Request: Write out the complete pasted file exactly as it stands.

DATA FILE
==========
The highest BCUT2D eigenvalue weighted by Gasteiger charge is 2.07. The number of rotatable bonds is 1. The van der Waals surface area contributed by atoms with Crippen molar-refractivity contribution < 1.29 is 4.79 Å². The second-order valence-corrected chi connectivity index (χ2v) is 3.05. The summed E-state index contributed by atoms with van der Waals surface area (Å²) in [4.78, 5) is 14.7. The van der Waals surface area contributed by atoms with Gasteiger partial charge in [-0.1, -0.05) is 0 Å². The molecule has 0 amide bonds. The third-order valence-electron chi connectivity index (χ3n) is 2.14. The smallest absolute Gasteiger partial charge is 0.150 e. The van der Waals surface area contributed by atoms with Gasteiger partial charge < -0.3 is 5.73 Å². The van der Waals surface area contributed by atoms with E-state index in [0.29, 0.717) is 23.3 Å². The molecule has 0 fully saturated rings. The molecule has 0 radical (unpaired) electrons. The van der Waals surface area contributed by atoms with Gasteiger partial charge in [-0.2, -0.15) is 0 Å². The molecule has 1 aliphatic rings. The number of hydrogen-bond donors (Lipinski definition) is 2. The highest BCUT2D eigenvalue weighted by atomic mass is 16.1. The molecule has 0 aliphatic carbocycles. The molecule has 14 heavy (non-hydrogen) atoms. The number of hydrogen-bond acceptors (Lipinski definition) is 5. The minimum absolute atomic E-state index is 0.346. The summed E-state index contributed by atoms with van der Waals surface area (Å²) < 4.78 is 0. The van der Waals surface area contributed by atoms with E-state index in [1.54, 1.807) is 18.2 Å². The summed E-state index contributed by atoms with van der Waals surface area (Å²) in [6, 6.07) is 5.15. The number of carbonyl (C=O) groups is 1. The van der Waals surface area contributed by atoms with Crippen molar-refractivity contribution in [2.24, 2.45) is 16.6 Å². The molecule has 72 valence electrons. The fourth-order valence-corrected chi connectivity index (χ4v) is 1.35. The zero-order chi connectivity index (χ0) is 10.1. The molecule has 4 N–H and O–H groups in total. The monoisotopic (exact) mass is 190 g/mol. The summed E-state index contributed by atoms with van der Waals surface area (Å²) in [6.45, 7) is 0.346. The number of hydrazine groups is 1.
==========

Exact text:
The highest BCUT2D eigenvalue weighted by Gasteiger charge is 2.07. The number of rotatable bonds is 1. The van der Waals surface area contributed by atoms with Crippen molar-refractivity contribution < 1.29 is 4.79 Å². The second-order valence-corrected chi connectivity index (χ2v) is 3.05. The summed E-state index contributed by atoms with van der Waals surface area (Å²) in [4.78, 5) is 14.7. The van der Waals surface area contributed by atoms with Gasteiger partial charge in [-0.1, -0.05) is 0 Å². The molecule has 0 amide bonds. The third-order valence-electron chi connectivity index (χ3n) is 2.14. The smallest absolute Gasteiger partial charge is 0.150 e. The van der Waals surface area contributed by atoms with Gasteiger partial charge < -0.3 is 5.73 Å². The van der Waals surface area contributed by atoms with E-state index in [0.29, 0.717) is 23.3 Å². The molecule has 0 fully saturated rings. The molecule has 0 radical (unpaired) electrons. The van der Waals surface area contributed by atoms with Gasteiger partial charge in [-0.2, -0.15) is 0 Å². The molecule has 1 aliphatic rings. The number of hydrogen-bond donors (Lipinski definition) is 2. The highest BCUT2D eigenvalue weighted by atomic mass is 16.1. The molecule has 0 aliphatic carbocycles. The molecule has 14 heavy (non-hydrogen) atoms. The number of hydrogen-bond acceptors (Lipinski definition) is 5. The minimum absolute atomic E-state index is 0.346. The summed E-state index contributed by atoms with van der Waals surface area (Å²) < 4.78 is 0. The van der Waals surface area contributed by atoms with E-state index in [1.54, 1.807) is 18.2 Å². The summed E-state index contributed by atoms with van der Waals surface area (Å²) in [6, 6.07) is 5.15. The number of carbonyl (C=O) groups is 1. The van der Waals surface area contributed by atoms with Crippen molar-refractivity contribution in [2.24, 2.45) is 16.6 Å². The molecule has 72 valence electrons. The fourth-order valence-corrected chi connectivity index (χ4v) is 1.35. The zero-order chi connectivity index (χ0) is 10.1. The molecule has 4 N–H and O–H groups in total. The monoisotopic (exact) mass is 190 g/mol. The summed E-state index contributed by atoms with van der Waals surface area (Å²) in [6.45, 7) is 0.346. The number of hydrazine groups is 1.